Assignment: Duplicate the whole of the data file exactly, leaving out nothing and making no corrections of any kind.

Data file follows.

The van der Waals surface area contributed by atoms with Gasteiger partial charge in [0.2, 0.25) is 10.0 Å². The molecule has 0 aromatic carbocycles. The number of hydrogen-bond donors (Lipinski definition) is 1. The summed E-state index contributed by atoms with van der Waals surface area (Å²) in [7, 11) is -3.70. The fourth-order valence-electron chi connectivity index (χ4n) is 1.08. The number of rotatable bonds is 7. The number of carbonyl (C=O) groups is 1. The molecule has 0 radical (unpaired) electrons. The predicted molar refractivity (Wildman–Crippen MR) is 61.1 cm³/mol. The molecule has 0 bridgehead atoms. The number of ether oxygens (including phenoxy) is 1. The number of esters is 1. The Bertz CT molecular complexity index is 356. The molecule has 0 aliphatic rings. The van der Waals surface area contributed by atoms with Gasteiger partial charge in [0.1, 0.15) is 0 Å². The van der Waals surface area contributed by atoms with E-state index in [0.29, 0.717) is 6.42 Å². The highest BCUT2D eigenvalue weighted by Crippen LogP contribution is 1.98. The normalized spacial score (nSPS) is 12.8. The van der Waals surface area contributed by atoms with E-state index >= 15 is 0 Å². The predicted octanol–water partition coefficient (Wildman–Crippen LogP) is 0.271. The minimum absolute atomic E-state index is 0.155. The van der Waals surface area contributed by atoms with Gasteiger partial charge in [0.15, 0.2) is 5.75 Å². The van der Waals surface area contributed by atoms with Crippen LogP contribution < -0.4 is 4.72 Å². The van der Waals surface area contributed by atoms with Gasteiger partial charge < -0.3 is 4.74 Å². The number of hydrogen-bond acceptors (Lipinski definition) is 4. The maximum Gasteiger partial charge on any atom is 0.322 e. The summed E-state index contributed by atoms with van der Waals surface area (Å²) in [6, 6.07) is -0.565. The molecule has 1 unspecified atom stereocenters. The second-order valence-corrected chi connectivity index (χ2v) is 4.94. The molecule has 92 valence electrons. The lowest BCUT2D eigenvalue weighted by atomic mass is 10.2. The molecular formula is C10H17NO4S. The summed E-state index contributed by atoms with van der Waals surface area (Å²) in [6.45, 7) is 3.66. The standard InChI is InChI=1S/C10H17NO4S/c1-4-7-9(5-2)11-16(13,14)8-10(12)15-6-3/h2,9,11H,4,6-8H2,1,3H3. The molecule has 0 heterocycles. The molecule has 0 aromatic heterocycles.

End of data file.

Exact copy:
The van der Waals surface area contributed by atoms with Gasteiger partial charge in [0.2, 0.25) is 10.0 Å². The molecule has 0 aromatic carbocycles. The number of hydrogen-bond donors (Lipinski definition) is 1. The summed E-state index contributed by atoms with van der Waals surface area (Å²) in [7, 11) is -3.70. The fourth-order valence-electron chi connectivity index (χ4n) is 1.08. The number of rotatable bonds is 7. The number of carbonyl (C=O) groups is 1. The molecule has 0 radical (unpaired) electrons. The predicted molar refractivity (Wildman–Crippen MR) is 61.1 cm³/mol. The molecule has 0 bridgehead atoms. The number of ether oxygens (including phenoxy) is 1. The number of esters is 1. The Bertz CT molecular complexity index is 356. The molecule has 0 aliphatic rings. The van der Waals surface area contributed by atoms with Gasteiger partial charge in [0.1, 0.15) is 0 Å². The van der Waals surface area contributed by atoms with E-state index in [0.29, 0.717) is 6.42 Å². The highest BCUT2D eigenvalue weighted by Crippen LogP contribution is 1.98. The normalized spacial score (nSPS) is 12.8. The van der Waals surface area contributed by atoms with E-state index >= 15 is 0 Å². The predicted octanol–water partition coefficient (Wildman–Crippen LogP) is 0.271. The minimum absolute atomic E-state index is 0.155. The van der Waals surface area contributed by atoms with Gasteiger partial charge in [0.15, 0.2) is 5.75 Å². The van der Waals surface area contributed by atoms with Crippen LogP contribution < -0.4 is 4.72 Å². The van der Waals surface area contributed by atoms with Gasteiger partial charge < -0.3 is 4.74 Å². The number of hydrogen-bond acceptors (Lipinski definition) is 4. The maximum Gasteiger partial charge on any atom is 0.322 e. The summed E-state index contributed by atoms with van der Waals surface area (Å²) in [6, 6.07) is -0.565. The molecule has 1 unspecified atom stereocenters. The second-order valence-corrected chi connectivity index (χ2v) is 4.94. The molecule has 92 valence electrons. The lowest BCUT2D eigenvalue weighted by atomic mass is 10.2. The molecular formula is C10H17NO4S. The summed E-state index contributed by atoms with van der Waals surface area (Å²) in [6.45, 7) is 3.66. The standard InChI is InChI=1S/C10H17NO4S/c1-4-7-9(5-2)11-16(13,14)8-10(12)15-6-3/h2,9,11H,4,6-8H2,1,3H3. The molecule has 0 heterocycles. The molecule has 0 aromatic heterocycles.